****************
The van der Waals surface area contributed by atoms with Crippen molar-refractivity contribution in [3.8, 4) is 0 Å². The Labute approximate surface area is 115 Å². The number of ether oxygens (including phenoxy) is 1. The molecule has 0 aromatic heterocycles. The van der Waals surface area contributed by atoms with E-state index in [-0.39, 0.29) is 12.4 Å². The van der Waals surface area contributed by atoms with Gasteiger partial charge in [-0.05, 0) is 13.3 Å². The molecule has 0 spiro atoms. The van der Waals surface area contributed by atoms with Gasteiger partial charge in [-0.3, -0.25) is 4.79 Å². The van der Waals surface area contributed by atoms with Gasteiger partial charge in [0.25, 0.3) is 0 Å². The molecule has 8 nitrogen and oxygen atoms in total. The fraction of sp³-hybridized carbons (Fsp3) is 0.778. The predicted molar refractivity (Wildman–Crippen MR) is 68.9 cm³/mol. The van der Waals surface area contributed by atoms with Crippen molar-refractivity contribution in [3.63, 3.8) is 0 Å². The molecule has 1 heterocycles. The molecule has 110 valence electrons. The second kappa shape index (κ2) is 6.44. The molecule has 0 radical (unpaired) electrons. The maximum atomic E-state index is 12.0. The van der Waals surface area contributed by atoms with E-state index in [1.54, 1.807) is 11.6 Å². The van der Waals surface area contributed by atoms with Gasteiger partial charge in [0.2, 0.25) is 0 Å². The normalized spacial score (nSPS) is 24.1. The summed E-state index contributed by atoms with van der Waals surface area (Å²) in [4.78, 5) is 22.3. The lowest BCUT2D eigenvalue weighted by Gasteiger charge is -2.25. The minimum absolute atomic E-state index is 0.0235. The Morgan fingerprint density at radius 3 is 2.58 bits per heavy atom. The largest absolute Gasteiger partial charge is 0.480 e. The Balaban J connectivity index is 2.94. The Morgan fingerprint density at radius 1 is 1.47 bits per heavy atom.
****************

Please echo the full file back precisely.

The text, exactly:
The van der Waals surface area contributed by atoms with Crippen molar-refractivity contribution in [3.8, 4) is 0 Å². The Labute approximate surface area is 115 Å². The number of ether oxygens (including phenoxy) is 1. The molecule has 0 aromatic heterocycles. The van der Waals surface area contributed by atoms with E-state index in [-0.39, 0.29) is 12.4 Å². The van der Waals surface area contributed by atoms with Gasteiger partial charge in [-0.05, 0) is 13.3 Å². The molecule has 0 spiro atoms. The van der Waals surface area contributed by atoms with Gasteiger partial charge in [-0.3, -0.25) is 4.79 Å². The van der Waals surface area contributed by atoms with Gasteiger partial charge in [0.25, 0.3) is 0 Å². The molecule has 8 nitrogen and oxygen atoms in total. The fraction of sp³-hybridized carbons (Fsp3) is 0.778. The predicted molar refractivity (Wildman–Crippen MR) is 68.9 cm³/mol. The van der Waals surface area contributed by atoms with Crippen molar-refractivity contribution in [3.63, 3.8) is 0 Å². The molecule has 1 heterocycles. The molecule has 110 valence electrons. The second kappa shape index (κ2) is 6.44. The molecule has 0 radical (unpaired) electrons. The maximum atomic E-state index is 12.0. The van der Waals surface area contributed by atoms with E-state index in [1.54, 1.807) is 11.6 Å². The van der Waals surface area contributed by atoms with Gasteiger partial charge in [0.2, 0.25) is 0 Å². The normalized spacial score (nSPS) is 24.1. The summed E-state index contributed by atoms with van der Waals surface area (Å²) in [4.78, 5) is 22.3. The lowest BCUT2D eigenvalue weighted by Gasteiger charge is -2.25. The minimum absolute atomic E-state index is 0.0235. The Morgan fingerprint density at radius 3 is 2.58 bits per heavy atom. The largest absolute Gasteiger partial charge is 0.480 e. The Balaban J connectivity index is 2.94. The Morgan fingerprint density at radius 1 is 1.47 bits per heavy atom.